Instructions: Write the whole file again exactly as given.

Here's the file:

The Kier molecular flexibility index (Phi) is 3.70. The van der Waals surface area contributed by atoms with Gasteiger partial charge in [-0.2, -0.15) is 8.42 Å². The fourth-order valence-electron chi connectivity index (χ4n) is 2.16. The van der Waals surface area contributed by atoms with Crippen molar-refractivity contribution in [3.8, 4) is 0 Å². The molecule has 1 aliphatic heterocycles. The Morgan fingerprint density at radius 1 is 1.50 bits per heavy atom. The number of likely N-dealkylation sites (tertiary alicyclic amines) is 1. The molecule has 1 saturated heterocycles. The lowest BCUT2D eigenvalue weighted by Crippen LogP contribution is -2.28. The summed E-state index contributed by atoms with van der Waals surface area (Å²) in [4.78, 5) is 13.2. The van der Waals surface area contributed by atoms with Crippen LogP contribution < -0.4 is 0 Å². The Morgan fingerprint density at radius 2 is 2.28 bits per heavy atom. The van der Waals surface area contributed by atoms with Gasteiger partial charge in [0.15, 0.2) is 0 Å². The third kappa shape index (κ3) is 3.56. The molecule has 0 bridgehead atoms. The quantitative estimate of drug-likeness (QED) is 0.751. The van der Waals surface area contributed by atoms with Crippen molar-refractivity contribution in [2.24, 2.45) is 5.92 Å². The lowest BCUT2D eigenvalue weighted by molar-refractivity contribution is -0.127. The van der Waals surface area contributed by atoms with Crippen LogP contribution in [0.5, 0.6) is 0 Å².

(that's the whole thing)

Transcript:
The Kier molecular flexibility index (Phi) is 3.70. The van der Waals surface area contributed by atoms with Gasteiger partial charge in [-0.2, -0.15) is 8.42 Å². The fourth-order valence-electron chi connectivity index (χ4n) is 2.16. The van der Waals surface area contributed by atoms with Crippen molar-refractivity contribution in [3.8, 4) is 0 Å². The molecule has 1 aliphatic heterocycles. The Morgan fingerprint density at radius 1 is 1.50 bits per heavy atom. The number of likely N-dealkylation sites (tertiary alicyclic amines) is 1. The molecule has 1 saturated heterocycles. The lowest BCUT2D eigenvalue weighted by Crippen LogP contribution is -2.28. The summed E-state index contributed by atoms with van der Waals surface area (Å²) in [4.78, 5) is 13.2. The van der Waals surface area contributed by atoms with Crippen LogP contribution < -0.4 is 0 Å². The Morgan fingerprint density at radius 2 is 2.28 bits per heavy atom. The van der Waals surface area contributed by atoms with Gasteiger partial charge in [0.15, 0.2) is 0 Å². The third kappa shape index (κ3) is 3.56. The molecule has 0 bridgehead atoms. The quantitative estimate of drug-likeness (QED) is 0.751. The van der Waals surface area contributed by atoms with Crippen molar-refractivity contribution in [2.24, 2.45) is 5.92 Å². The lowest BCUT2D eigenvalue weighted by molar-refractivity contribution is -0.127. The van der Waals surface area contributed by atoms with Crippen LogP contribution in [0.5, 0.6) is 0 Å².